France’s prime minister says he and his government colleagues are “fighting hour by hour” to ward off shortages of essential drugs used to keep COVID-19 patients alive in intensive care.
Prime Minister Edouard Philippe said that worldwide usage of essential drugs and disposable equipment, such as ventilator mouthpieces, used by intensive care units is “exploding in unimaginable proportions,” with a “nearly 2,000% increase” in demand “because it is happening everywhere in the world and at the same time.”
In France, medics have identified eight drugs, in particular, that are essential for ICUs to keep treating the waves of gravely ill COVID-19 patients who need breathing assistance and other forms of life support, he said, speaking to broadcaster TF1 on Thursday night. Those drugs include painkillers and sedatives.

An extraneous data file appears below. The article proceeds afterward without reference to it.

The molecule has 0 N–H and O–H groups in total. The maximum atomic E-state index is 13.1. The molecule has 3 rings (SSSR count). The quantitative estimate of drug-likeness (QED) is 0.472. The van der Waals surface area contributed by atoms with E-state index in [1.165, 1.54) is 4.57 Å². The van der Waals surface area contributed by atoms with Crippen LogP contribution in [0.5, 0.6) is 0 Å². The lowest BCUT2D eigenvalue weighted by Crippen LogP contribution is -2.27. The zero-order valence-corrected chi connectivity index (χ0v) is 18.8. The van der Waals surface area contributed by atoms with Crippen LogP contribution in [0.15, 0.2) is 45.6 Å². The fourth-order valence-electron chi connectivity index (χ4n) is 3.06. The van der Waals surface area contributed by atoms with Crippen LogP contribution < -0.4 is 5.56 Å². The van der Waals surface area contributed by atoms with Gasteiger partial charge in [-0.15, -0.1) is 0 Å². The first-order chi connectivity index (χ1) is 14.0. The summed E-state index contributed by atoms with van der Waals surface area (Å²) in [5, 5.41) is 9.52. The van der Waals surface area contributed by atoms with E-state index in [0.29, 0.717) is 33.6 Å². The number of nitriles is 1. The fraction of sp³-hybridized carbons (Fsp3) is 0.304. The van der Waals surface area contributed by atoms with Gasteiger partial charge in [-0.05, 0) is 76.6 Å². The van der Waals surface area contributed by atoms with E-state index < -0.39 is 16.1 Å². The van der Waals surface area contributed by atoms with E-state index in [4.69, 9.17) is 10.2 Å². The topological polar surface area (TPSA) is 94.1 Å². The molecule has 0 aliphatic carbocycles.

Philippe said France has sufficient stocks of some of the key ICU drugs but “more limited” quantities of others, causing “real” worry for medics. Philippe said he, French President Emmanuel Macron and their finance minister have been calling producers to identify supply bottlenecks and source more of these drugs. “We are fighting hour by hour to respond to this unheard-of increase in usage,” he said.